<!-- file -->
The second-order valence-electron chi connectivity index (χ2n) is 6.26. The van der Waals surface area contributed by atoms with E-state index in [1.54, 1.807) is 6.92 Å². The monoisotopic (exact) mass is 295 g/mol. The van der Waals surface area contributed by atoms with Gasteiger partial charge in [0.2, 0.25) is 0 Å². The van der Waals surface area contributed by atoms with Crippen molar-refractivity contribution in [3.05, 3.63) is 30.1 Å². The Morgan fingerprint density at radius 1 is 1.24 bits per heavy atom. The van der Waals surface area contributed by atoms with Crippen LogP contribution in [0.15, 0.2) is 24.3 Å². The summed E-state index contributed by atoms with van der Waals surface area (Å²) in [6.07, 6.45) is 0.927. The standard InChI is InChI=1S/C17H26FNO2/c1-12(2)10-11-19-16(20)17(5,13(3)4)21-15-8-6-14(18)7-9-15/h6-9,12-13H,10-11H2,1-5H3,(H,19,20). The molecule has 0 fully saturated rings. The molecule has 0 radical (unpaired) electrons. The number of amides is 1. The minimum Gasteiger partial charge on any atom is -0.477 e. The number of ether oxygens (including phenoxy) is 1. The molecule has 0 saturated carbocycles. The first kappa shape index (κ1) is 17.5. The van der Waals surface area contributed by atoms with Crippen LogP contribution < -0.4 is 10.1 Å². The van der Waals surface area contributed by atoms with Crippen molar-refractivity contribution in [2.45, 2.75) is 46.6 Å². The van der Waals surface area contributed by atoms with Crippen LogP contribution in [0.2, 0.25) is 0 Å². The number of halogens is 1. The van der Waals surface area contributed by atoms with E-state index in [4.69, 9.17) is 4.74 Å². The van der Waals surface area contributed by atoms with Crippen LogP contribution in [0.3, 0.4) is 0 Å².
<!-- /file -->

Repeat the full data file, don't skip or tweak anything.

The second-order valence-electron chi connectivity index (χ2n) is 6.26. The van der Waals surface area contributed by atoms with E-state index in [1.54, 1.807) is 6.92 Å². The monoisotopic (exact) mass is 295 g/mol. The van der Waals surface area contributed by atoms with Gasteiger partial charge in [0.2, 0.25) is 0 Å². The van der Waals surface area contributed by atoms with Crippen molar-refractivity contribution in [3.05, 3.63) is 30.1 Å². The Morgan fingerprint density at radius 1 is 1.24 bits per heavy atom. The van der Waals surface area contributed by atoms with Crippen LogP contribution in [0.15, 0.2) is 24.3 Å². The summed E-state index contributed by atoms with van der Waals surface area (Å²) in [6.07, 6.45) is 0.927. The standard InChI is InChI=1S/C17H26FNO2/c1-12(2)10-11-19-16(20)17(5,13(3)4)21-15-8-6-14(18)7-9-15/h6-9,12-13H,10-11H2,1-5H3,(H,19,20). The molecule has 0 fully saturated rings. The molecule has 0 radical (unpaired) electrons. The number of amides is 1. The minimum Gasteiger partial charge on any atom is -0.477 e. The number of ether oxygens (including phenoxy) is 1. The molecule has 0 saturated carbocycles. The first kappa shape index (κ1) is 17.5. The van der Waals surface area contributed by atoms with Crippen LogP contribution < -0.4 is 10.1 Å². The van der Waals surface area contributed by atoms with Crippen molar-refractivity contribution in [2.45, 2.75) is 46.6 Å². The van der Waals surface area contributed by atoms with Crippen LogP contribution in [0.2, 0.25) is 0 Å². The number of halogens is 1. The van der Waals surface area contributed by atoms with E-state index in [4.69, 9.17) is 4.74 Å². The van der Waals surface area contributed by atoms with Crippen LogP contribution in [0.3, 0.4) is 0 Å².